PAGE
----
Adults are seeing continuous learning as an opportunity to engage in experiences that foster connectedness and build community.
It's August, and our inboxes are already beginning to clutter with countless emails about back-to-school sales, while at the same time the educators and parents among us are working on preparing and transitioning students back into their classrooms. But while we typically think about the back-to-school season as one for children, one of the most interesting emerging trends is the growing number of Jewish adults who will also be returning to text-based and classroom learning over the next few weeks.
Adults are seeing continuous learning not only as a way to connect with and explore our rich tradition, including Torah, Talmud and philosophy, but also as an opportunity to engage in an enriching atmosphere of discussions and experiences that foster connectedness and build community.
We are seeing more learners from a wider range of ages come together. Perhaps what is most interesting is that in the post-COVID era, more and more of these learners are choosing to do so in the classroom rather than from self-paced options. While the pandemic fostered innovation in the education environment, we are seeing even stronger interest from learners returning to the classroom and away from Zoom fatigue.
As educators, we always believed that bringing students of any age together created a more stimulating and dynamic environment for learning. Nothing compares to the sharing of opinions, questions and general discussion that takes place between everyone in the classroom—and the statistics are proving it.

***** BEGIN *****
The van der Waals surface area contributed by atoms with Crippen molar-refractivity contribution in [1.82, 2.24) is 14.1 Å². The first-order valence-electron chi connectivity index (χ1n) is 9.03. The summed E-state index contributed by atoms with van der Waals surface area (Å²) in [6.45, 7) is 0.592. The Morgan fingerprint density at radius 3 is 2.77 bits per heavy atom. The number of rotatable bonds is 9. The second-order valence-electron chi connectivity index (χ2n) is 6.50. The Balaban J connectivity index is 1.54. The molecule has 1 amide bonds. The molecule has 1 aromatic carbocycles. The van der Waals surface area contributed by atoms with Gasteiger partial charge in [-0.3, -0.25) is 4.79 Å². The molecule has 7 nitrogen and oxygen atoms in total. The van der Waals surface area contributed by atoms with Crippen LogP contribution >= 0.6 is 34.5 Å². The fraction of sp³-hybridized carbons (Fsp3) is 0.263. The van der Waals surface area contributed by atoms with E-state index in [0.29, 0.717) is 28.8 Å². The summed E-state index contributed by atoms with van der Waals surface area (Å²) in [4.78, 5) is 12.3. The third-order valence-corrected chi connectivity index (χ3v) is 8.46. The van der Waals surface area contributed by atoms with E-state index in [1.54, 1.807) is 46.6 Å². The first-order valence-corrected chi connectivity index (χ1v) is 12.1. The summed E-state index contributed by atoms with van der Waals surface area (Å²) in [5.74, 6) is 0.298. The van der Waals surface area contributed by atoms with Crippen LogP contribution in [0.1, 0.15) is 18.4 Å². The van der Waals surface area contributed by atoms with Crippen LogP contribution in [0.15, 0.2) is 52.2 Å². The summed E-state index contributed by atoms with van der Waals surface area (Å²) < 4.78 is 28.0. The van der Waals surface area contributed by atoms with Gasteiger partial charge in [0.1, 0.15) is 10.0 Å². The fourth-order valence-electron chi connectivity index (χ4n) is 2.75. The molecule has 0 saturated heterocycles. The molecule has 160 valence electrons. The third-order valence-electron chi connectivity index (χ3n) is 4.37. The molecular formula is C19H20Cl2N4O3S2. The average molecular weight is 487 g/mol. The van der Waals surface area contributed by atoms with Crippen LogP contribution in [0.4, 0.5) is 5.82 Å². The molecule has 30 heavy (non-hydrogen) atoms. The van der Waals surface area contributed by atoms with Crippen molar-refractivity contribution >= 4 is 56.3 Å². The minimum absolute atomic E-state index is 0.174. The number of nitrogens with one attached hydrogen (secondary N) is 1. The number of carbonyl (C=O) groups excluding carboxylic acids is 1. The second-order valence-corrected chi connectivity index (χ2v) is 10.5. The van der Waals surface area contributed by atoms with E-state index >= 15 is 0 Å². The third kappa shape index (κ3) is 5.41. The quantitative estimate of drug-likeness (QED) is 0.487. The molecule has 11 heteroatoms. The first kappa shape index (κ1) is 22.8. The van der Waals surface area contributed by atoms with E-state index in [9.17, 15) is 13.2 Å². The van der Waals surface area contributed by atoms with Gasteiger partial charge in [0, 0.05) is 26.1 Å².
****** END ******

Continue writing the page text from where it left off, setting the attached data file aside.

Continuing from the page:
A Talmudic commentary (Babylonian Talmud, Berakhot 63b) on a curious verse in the book of Deuteronomy makes this point clearly:
When Moses took leave of Israel on his last day in this world, he said: "Keep silence [hasket] and hear Israel; this day you have become a people unto the Lord your God" (Deuteronomy 27:9). The Talmud interprets the word hasket in this verse homiletically, as an acronym of the words as, make, and kat, group. Form [asu] many groups [kitot] and study Torah, for the Torah is only acquired through study in a group.
While many of these "groups" can meet in person at Jewish centers, synagogues and Jewish Community Centers, we also see even more significant growth in interest within the immersive travel and learning experiences like those offered by the Melton School of Adult JewishLearning.
These trips, curated to develop the most impactful learning opportunity, enable adults to experience the history and culture of Jewish communities around the world, using their experiences on the ground to facilitate a better understanding of the context of different time periods and sages, and the customs and culture of Jews from different regional backgrounds. The learning opportunities these kinds of trips provide are second to none, and the community they build among participants transcends city, state and sometimes even continental borders.
Teacher and current first lady Jill Biden once told a group of educators at a lecture she gave at Stanford University in 2018: "Education teaches us compassion and kindness, connection to others. Education doesn't just make us smarter. It makes us whole."
Education is in the eye of the beholder. For some of the children going back to school this season, it will take years for them to fully appreciate what they learned in the classroom from both the teacher and their classmates. For most adults though, appreciation of their in-person learning experience is immediate because in essence, for many, learning as part of a motivated group and a community is the key reason for their decision to take the course.
This article was originally published on August 10, 2023 through JNS.org.
When you subscribe to the blog, we will send you an e-mail when there are new updates on the site so you wouldn't miss them.